LindyD's picture
LindyD

Thanks for the explanation, Hans.  Out of curiosity, I used "pear tartine" and "pear tart" in a Google image search.


After looking through over 13 pages of each search, I found not a single example of the cutting technique you use.


Your method makes a beautiful and unique presentation.  Very cool, very creative, very classy!

ww's picture
ww

just have to say the brandade looks so delicious with the flaky texture which i like too. And the tart looks very tempting. I like neat tart walls :))

Daisy_A's picture
Daisy_A

Hi Hans Joakim,


Great looking bread and pastries.


As for salt cod - love it. Have also come across some good salt cod dishes in Northern Spanish, Portuguese and various African and Caribbean cuisines. Brandade looks delicious.


I am going to try your seeded bread formula. Have been doing 100% sunflower seeded rye with some success and would like to try a seeded wheat. Can I just ask, after the 8 hour retardation do you bring the bread back up to room temperature or bake from cold?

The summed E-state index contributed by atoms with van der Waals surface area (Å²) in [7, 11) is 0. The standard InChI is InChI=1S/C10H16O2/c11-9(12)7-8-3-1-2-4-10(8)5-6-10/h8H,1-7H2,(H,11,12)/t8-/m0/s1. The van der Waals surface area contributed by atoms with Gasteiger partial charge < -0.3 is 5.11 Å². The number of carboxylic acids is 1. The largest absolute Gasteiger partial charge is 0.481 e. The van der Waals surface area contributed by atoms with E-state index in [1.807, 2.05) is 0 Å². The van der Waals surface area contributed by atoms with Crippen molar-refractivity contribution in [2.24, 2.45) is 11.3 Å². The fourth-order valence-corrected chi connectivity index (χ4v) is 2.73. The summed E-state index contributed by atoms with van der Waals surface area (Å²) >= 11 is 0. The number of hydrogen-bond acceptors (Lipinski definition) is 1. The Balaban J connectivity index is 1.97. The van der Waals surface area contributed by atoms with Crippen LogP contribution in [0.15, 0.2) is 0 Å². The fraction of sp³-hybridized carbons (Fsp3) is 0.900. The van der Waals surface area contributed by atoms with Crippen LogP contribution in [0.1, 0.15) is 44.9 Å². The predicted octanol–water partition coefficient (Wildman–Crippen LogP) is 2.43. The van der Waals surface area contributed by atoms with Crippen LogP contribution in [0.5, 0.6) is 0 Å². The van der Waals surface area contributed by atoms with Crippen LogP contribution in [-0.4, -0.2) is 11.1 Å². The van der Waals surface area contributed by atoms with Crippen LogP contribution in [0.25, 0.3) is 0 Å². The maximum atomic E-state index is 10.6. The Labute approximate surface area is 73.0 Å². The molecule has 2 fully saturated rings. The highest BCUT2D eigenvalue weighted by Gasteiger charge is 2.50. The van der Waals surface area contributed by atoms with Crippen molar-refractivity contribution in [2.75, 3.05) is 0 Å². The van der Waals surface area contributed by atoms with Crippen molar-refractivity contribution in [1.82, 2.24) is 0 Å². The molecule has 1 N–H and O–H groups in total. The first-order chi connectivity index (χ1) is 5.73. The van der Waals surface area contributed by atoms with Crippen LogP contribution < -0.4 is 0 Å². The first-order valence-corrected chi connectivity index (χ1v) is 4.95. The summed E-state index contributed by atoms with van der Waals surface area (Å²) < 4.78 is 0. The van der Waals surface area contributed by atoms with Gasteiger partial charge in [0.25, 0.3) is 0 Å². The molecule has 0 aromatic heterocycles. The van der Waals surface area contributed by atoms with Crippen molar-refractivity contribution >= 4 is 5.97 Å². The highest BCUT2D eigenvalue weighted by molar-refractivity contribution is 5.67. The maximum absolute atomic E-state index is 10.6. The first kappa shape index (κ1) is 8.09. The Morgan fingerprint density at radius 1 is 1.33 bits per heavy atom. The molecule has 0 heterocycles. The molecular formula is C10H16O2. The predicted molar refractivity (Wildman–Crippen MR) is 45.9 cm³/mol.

With thanks, Daisy_A

hansjoakim's picture
hansjoakim

And thanks!


The bread should be well proofed after the retardation, which means you can bake it straight out of the fridge.


...which means you can enjoy freshly baked bread for breakfast any day you want!


Best of luck, and please let me know how it works out!

zoltan szabo's picture
zoltan szabo

be proud for yourself mate! Bread looks stunning so as the cake!


Happy baking zoltan

jleung's picture
jleung

Great loaf and tart, Hans! I had planned to try your pain au levain (what can I say? I developed a sudden craving for it!) but tweaked it to include toasted sunflower seeds based on your latest bake:



Crumb shot:



My crumb ended up being a bit tighter than that of your loaf, but it tasted nice and wheaty with a slight tang from the sourdough. I also love how the toasted seeds added a nutty aroma and flavour too.